Don’t work too much and don’t earn too much, because Belgium taxes labor as if it were radioactive

Don’t work too much and don’t earn too much, because Belgium taxes labor as if it were radioactive
Don’t work too much and don’t earn too much, because Belgium taxes labor as if it were radioactive

Labor market reforms should get more people into work, but if Belgian taxation does not follow suit, it has already failed. In addition to being incredibly complex, our personal income tax is also very labor-inducing. Working does not pay in Belgium. Below are three tax advices that can save you money.

Advice 1: Temper your ambitions, don’t work too much and don’t earn too much

In Belgium you have a tax rate of 50 percent from an annual taxable income above 42,370 euros. The municipalities are also benefiting and levy so-called surcharges (about 7 percent on average), bringing the rate to 53.5 percent for the majority of the Belgian middle class. (The minimum wage is already in the 40 percent bracket). Then you can apply all kinds of deductions, which in turn cause other imbalances and additional complexity.

For comparison: in the Netherlands you pay a maximum of 49.50 percent from 68,508 euros, in France you pay a maximum of 45 percent from 157,807 euros. Germany does even better with a maximum of 45 percent from 270,500 euros taxable income. It is difficult to compare different national tax systems, but the conclusion remains, Belgium taxes labor as if it were a radioactive substance.

In fact, it would be even better to just stay at home, because if you receive unemployment benefits you get a tax reduction of 1,828 euros per year. A tax reduction that mainly goes to the long-term unemployed. Annual cost to the Treasury: approximately EUR 346 million.

Advice 2: preferably have 4 children

Every taxpayer receives a tax-free sum. That is, as the word says, a base amount on which no taxes are paid. In 2022, that will be 9,270 euros per year for every taxpayer.

However, if you have dependent children, that amount will be increased by 9,730 euros for three children and by no less than 15,740 euros for four children. So you do not pay taxes on no less than 25,470 euros of taxable income from four children.

Of course, the purpose of these extra allowances is justified to a certain extent, but one may wonder whether such discounts are still appropriate for large families in a society with increasingly smaller two-income families (with an average of 1.7 children), single-parent families and newly blended families.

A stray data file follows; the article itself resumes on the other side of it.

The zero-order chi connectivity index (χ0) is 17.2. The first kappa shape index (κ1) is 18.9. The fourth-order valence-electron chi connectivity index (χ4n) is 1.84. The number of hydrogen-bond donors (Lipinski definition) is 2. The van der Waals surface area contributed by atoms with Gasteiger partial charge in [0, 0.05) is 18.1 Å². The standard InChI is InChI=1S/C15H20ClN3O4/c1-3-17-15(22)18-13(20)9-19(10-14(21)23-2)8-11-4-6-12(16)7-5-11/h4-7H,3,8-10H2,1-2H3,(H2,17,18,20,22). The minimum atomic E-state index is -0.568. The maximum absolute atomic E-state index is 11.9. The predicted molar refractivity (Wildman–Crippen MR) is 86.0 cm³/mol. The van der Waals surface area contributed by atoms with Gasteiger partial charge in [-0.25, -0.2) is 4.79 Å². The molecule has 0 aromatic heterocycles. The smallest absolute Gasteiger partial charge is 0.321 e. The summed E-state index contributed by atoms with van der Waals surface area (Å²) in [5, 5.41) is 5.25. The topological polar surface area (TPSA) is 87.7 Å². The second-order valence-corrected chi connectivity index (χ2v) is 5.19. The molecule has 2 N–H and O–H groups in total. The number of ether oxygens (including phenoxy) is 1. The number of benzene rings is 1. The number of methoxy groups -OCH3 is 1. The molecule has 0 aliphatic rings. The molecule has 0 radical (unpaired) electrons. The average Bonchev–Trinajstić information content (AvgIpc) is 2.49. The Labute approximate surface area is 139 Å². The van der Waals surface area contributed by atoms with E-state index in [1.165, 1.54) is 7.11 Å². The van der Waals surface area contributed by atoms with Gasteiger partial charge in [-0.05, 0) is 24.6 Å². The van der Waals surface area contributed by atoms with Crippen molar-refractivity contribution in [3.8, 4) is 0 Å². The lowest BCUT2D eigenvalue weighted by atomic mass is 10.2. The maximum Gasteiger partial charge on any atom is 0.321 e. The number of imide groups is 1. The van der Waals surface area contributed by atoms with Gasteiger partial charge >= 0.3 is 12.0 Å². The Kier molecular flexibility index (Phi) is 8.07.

In addition, a tax credit for dependent children has been introduced in Belgium. In some cases, large families cannot fully enjoy the particularly large tax-free sum. To remedy this situation, the unused portion of the tax-free allowance for dependent children is converted into a refundable tax credit, with a maximum of 470 euros per dependent child. So you get taxes back, even if you don’t pay any. Cost to the treasury: about 247 million euros.

Advice 3: Get married, or get divorced

If you have a partner, you can also actually start living together, the disadvantage is that you are a single taxpayer for the tax authorities, and the Belgian single is taxed the most in the entire OECD.

If the passion is too great, then definitely get married. But make sure your partner doesn’t earn too much. Then you can enjoy the so-called.’marriage quotient’. As a result, part of the working partner’s professional income will be allocated to the other partner, so that EUR 11,450 in income is taxed less or not. The working partner is taxed less and both partners benefit from the fact that there is and remains little income.

The measure dates from the time when the breadwinner model was still the norm and is therefore anything but an incentive to work more. The European Commission also points out these negative incentives to us every year to work. Annual cost to the treasury: about 584 million euros.

However, it can also be fiscally interesting to “divorce” your working partner. Our Belgian legislation subsidizes divorced partners. The working partner can then give a maintenance allowance to the other partner and deduct 80 percent of this allowance. Annual cost to the treasury, about 187 million euros.

Conclusion

  • In Belgium you work and it is best not to earn too much.
  • If you have a partner, one of the two best stays at home.
  • Take care of 3 to 4 children and try to keep your income as low as possible.

The government helps you by throwing about 1.3 billion euros at it every year, not to mention the many social benefits such as increased child benefit, social rates for energy, cheaper childcare, etc.

Fair taxation does not mean taxing employees, the self-employed and companies even more, but ensuring that we turn the large-scale subsidy of passivity into rewarding work and ambition. Modernize the tax system, make it neutral with regard to the family form and lower the taxes on labor so that work finally pays.


The author Wesley De Visscher is a tax adviser at the N-VA study department and writes in his own name.

The article is in Dutch

Tags: Dont work dont earn Belgium taxes labor radioactive

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